There has been a huge increase in the use of cars throughout Asia and with it a massive spike in air pollution. The health costs of this are only now becoming apparent with some studies recently published in The Lancet. The study estimates that in 2010 more than two million people died prematurely due to air pollution issues. Specifically this relates to the health problems caused by the tiny particles of soot and the gasses emitted from the exhausts of cars and lorries.
The figures are much worse in Asia and India than the rest of the world but still globally over 3 million people died from pollution related illnesses. The record levels mean that this cuase of death has now entered the world’s top ten killers. It’s a huge worry especially for the effect it will have on children, experts also predict that the vast majority of effects won’t be revealed for many years. The toxic problems of pollution tend to have a long latency periods so many illnesses will be seen in years to come. Given the huge numbers currently being effected then the figures will likely be many times higher in a decade or so.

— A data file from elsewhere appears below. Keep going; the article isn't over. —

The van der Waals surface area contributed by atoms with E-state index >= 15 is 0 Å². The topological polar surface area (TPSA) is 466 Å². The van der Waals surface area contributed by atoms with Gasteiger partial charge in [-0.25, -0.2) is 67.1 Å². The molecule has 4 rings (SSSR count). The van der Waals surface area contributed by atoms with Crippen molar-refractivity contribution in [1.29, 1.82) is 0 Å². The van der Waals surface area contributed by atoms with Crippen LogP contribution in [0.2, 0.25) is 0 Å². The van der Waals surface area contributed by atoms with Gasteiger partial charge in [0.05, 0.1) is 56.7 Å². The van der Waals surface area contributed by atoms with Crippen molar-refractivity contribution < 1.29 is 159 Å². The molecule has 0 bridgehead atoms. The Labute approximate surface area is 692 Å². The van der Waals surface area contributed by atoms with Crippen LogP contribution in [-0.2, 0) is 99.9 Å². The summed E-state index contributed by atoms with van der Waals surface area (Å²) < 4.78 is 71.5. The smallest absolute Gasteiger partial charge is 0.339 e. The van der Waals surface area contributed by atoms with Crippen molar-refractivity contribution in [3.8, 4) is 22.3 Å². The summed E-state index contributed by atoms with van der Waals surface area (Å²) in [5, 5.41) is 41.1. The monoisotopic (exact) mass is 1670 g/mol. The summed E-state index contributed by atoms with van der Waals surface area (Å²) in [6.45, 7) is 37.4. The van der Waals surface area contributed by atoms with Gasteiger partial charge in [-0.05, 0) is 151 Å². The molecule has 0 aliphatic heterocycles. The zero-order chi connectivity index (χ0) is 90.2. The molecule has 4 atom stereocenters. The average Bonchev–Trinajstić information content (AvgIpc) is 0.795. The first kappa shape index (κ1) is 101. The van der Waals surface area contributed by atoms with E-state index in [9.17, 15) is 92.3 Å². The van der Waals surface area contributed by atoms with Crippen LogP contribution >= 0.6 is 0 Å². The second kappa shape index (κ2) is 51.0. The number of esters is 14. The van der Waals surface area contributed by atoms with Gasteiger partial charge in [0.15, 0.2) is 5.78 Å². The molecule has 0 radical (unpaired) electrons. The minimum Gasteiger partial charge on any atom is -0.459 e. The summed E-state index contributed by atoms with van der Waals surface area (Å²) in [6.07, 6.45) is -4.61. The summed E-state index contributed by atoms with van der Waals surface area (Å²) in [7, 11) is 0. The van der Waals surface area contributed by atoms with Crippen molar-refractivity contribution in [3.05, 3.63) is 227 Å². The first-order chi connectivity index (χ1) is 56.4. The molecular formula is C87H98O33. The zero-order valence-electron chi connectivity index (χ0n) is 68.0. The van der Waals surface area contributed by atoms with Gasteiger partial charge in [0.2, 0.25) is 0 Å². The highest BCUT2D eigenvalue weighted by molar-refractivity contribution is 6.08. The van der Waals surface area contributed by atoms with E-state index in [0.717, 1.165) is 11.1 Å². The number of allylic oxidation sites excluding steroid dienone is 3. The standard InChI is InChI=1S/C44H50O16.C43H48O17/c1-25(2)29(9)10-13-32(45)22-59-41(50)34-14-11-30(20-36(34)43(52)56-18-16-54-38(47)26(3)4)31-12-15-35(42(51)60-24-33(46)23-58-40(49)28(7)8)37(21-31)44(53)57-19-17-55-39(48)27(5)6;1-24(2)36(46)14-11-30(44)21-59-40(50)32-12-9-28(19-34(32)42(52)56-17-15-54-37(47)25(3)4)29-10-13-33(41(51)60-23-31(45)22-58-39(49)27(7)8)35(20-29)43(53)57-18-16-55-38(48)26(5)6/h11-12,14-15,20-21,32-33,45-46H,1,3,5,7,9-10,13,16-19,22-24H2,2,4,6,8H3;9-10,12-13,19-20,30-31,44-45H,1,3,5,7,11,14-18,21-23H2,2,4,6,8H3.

There are some efforts being put in place to restrict the damage being caused. Technology has helped to some extent particularly with cars and fuel technology however these are negated by the sheer increase in volume of traffic in places like China and India. This is a killer that it is difficult to avoid, toxines are poisoning the very air that people are breathing.
In China, often the problem is not openly confronted because of the control of the state and the restriction of information on issues like this. Although many Chinese now get their news and media from Western sources like the BBC – many people in Beijing for example use techniques like this - http://www.proxyusa.com/bbciplayerabroad2012 to bypass blocks and restrictions.
The levels of pollution in Chinese cities were until recently published by the State but these have stopped. The US embassies have all now started their own monitoring and routinely publish and Tweet the data. China may be experiencing envious economic growth but no body will be jealous of the air that they have to breathe in the major cities.